The dirty martini has a wonderful saltiness that is fascinating against the gin and vermouth background. "Dirty" simply refers to the addition of olive juice or brine. It is a classic cocktail that is very easy to mix up and one of the most popular variations on the original gin martini.
You can make this drink as dirty as you like by pouring the olive juice to suit your taste. It may take a few rounds to find a perfect balance for you, but the experiments are fun. As you explore different brands of gin, you will want to make adjustments as well.
The key to making a great dirty martini is to use high-end gin and vermouth and to add olive juice to lightly flavor it. There is a big difference between making it filthy rather than dirty, so take it easy at first.
Pour the ingredients into a mixing glass filled with ice.
Garnish with one or three olives.
- It may be an old bar tale, but it's said that an even number of olives is bad luck.
- As with any of the basic martinis, feel free to adjust the gin-vermouth ratio to your liking. The drink can also be made with your favorite vodka.
- Using the liquid in an olive jar as your source is a great idea, especially if you invest in good olives. There are many gourmet olives available, stuffed with everything from the standard pimento to blue cheese or jalapeño. The brine from each of these is going to have a slightly different taste and you may prefer one over the other.
- Keep in mind that olives should be refrigerated. This is a common mistake in bars and you'll find some bartenders making a dirty martini using warm juice from the garnish tray. It's a bad habit and rather disgusting and unsanitary. Luckily, many have changed their ways and are either refrigerating separate brine for martinis or using bottled olive juice.
- Some bartenders also suggest using a few dashes of olive oil instead of brine. It's a good option if you are not a fan of the dirtier aspect of this cocktail. It adds just a hint of olive flavor beyond what the garnish can deliver. Just be sure it is only 1 or 2 dashes or you will create an oil slick in your glass.
Olive Juice vs Olive Brine
In the cocktail world, olive juice and brine tend to mean the same thing, but there is a difference.
Olives have their own juice and it is pressed out of the fruit to make products like olive oil. It is also used to flavor the brine that the olives are cured in. It is common to refer to the liquid in a jar of olives as olive juice even though it technically a brine, which is defined as any salted water.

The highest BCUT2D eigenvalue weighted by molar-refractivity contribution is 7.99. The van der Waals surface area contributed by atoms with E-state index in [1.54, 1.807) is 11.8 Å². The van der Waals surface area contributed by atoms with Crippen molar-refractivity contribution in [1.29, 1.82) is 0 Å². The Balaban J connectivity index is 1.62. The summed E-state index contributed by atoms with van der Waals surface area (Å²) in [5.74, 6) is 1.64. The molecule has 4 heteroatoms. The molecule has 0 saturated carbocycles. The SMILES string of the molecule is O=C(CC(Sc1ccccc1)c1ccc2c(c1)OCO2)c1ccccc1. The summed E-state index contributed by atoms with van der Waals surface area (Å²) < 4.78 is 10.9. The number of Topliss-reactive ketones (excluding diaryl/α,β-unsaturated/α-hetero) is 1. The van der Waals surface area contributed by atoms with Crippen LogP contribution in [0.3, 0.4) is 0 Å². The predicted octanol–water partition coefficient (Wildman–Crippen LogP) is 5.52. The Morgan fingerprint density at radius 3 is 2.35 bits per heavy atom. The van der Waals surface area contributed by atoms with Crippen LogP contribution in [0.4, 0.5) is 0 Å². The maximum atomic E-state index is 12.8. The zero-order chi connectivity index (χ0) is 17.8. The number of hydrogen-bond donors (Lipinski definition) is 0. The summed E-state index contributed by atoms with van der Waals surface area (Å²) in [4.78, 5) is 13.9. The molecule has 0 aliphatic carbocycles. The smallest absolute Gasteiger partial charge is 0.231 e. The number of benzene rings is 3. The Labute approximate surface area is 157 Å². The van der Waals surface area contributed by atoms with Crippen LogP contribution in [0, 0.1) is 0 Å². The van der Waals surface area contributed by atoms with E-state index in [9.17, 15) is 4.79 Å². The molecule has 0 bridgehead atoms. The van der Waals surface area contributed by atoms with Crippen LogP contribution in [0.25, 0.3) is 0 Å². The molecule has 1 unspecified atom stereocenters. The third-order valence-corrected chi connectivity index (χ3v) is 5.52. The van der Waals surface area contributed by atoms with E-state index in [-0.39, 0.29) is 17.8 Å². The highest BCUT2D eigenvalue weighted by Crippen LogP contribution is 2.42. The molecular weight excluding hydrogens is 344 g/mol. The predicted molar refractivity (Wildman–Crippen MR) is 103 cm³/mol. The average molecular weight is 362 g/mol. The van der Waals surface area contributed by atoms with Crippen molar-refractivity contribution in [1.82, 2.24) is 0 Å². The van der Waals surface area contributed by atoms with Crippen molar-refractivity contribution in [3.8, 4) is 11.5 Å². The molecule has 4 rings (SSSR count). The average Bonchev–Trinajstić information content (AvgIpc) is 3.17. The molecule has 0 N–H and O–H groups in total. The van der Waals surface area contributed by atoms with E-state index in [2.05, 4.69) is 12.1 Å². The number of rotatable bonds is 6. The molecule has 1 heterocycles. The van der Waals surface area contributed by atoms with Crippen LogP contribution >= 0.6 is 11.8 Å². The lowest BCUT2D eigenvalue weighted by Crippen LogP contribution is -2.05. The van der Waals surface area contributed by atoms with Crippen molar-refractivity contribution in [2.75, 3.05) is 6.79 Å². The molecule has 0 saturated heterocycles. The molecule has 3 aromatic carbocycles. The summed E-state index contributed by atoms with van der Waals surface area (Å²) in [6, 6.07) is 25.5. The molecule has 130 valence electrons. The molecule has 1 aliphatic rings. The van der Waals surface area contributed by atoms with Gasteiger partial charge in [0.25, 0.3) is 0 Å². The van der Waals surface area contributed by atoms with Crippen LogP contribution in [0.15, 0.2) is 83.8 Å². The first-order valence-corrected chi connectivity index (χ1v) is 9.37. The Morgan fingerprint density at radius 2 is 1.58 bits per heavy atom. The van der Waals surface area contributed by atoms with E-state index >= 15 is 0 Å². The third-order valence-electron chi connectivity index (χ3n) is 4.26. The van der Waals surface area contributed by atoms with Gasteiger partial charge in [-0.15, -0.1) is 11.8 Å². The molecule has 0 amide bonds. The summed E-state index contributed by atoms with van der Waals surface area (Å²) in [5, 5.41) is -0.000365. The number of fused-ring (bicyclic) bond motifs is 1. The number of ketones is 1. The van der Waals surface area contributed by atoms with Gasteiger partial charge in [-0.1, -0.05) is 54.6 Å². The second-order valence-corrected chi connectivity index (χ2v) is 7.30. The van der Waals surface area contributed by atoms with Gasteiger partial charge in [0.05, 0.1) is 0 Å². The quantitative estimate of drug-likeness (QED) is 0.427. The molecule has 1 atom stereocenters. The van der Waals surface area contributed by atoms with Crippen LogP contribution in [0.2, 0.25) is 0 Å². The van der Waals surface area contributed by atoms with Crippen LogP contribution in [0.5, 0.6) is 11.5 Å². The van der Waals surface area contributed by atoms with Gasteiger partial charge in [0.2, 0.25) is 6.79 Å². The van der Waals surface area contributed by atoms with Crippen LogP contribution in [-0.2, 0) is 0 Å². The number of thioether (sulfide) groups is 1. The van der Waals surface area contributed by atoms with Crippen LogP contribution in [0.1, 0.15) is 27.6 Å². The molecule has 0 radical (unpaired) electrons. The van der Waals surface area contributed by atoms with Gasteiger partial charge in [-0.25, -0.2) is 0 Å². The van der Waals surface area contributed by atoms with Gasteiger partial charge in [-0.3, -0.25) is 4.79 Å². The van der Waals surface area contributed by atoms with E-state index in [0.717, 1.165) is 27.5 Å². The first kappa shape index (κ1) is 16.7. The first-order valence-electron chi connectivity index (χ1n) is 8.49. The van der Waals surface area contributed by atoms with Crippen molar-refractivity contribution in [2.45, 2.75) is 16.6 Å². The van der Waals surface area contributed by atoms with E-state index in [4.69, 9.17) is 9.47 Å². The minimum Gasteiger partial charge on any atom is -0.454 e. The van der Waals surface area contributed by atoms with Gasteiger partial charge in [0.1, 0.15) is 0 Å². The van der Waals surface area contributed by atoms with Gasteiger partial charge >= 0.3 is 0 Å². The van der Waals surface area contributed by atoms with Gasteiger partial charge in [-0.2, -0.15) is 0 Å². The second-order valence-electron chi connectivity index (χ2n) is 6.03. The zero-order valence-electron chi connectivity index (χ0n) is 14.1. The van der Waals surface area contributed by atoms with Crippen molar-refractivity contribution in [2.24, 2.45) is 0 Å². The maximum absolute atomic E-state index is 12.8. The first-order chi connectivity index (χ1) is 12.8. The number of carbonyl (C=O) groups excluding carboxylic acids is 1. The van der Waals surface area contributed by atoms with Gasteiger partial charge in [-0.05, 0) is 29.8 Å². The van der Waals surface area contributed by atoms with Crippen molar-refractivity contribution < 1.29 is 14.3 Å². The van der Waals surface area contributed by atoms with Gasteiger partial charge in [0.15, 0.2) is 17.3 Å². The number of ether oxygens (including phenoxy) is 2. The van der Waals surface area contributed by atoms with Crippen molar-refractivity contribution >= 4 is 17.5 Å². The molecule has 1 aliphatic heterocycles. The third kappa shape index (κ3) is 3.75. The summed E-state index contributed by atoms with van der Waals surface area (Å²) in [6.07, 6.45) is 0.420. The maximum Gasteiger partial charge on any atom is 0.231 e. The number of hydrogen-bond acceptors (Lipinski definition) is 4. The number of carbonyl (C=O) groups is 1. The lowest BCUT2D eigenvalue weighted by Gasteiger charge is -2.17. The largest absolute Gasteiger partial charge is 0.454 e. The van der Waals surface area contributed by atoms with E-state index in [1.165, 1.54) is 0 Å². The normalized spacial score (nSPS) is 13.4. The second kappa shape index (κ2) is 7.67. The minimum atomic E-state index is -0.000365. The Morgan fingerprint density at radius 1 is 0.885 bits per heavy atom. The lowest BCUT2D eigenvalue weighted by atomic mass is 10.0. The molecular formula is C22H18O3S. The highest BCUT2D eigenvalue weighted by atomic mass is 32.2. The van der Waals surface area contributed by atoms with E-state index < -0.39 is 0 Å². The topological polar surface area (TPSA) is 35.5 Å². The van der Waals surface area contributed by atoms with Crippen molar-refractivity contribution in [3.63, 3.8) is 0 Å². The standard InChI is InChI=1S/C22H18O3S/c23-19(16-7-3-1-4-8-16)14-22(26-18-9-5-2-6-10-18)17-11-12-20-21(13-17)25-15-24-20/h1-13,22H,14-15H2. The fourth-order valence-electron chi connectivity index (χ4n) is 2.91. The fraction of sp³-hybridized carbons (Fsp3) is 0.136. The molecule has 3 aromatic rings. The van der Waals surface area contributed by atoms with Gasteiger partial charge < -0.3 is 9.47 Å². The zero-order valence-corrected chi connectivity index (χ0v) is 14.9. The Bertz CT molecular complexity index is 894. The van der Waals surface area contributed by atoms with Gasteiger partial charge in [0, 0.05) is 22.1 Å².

Many people prefer to use the brine (or juice) that is in a jar of olives for their dirty martini. And, why not? If you have olives, you have the juice right there. It is very convenient and a cheap addition to the drink.
Bottled Olive Juice
In recent years, there has been an explosion of olive juices designed specifically for the dirty martini. Many of these are specially crafted using distinctive recipes and they can vary quite a bit from one to another.
It may take some time to discover which bottled olive juice you like best, so keep trying. Dirty Sue is a favorite for many dirty martini devotees. You might also try the cocktail-worthy olive juices from Boscoli, Fee Brothers, Filthy Olive, Fragata, or Stirrings.
Make Your Own Olive Brine
If your local market has an olive bar filled with gourmet olives, use them to make your own olive brine. It is very easy and allows you to customize the selection of olives, even adding a variety to a single jar.
The best part is that you can control the juice. Not only can you make it exactly the way you want, but you also know what's inside. This simple DIY project can save the die-hard dirty martini drinker a considerable amount of money. As an extra bonus, you also get a custom choice of olives for garnishing all of your martinis.
To make a basic brine, you will need 2 cups green olives, 2 cups water, 1/2 cup dry vermouth, 2 tablespoons vinegar, and 2 tablespoons salt. Any of these can be adjusted to taste as you perfect your own recipe.
Place the olives in a glass jar with a tight-sealing lid. Recycled olive jars are a natural choice, but mason jars work great as well.
Gently press the olives with the back of a wooden spoon firmly enough to release their juice. Try not to smash them as if you're muddling fruit for a cocktail.
In a separate bowl, combine the other ingredients and mix well.
Pour the liquid over the olives until they are completely covered. Leave a little room for air at the top of the jar.
Seal the jar and shake it vigorously.
Refrigerate for at least one day (longer is better) and shake before using the juice.
If your juice gets a little low for the olives left in the jar, add more vermouth and give the mix a good shake.
If you are lucky enough to have your own olive tree, nothing beats fresh olives. In order to make them edible, you will want a few tips for curing and brining fresh olives.
How Strong Is the Dirty Martini?
Martinis are not weak drinks and that is why they are served between 3 and 4 ounces. With an 80-proof gin and a 30-proof vermouth, this dirty martini recipe is a heavyweight. Its alcohol content will be around 29 percent ABV (58 proof).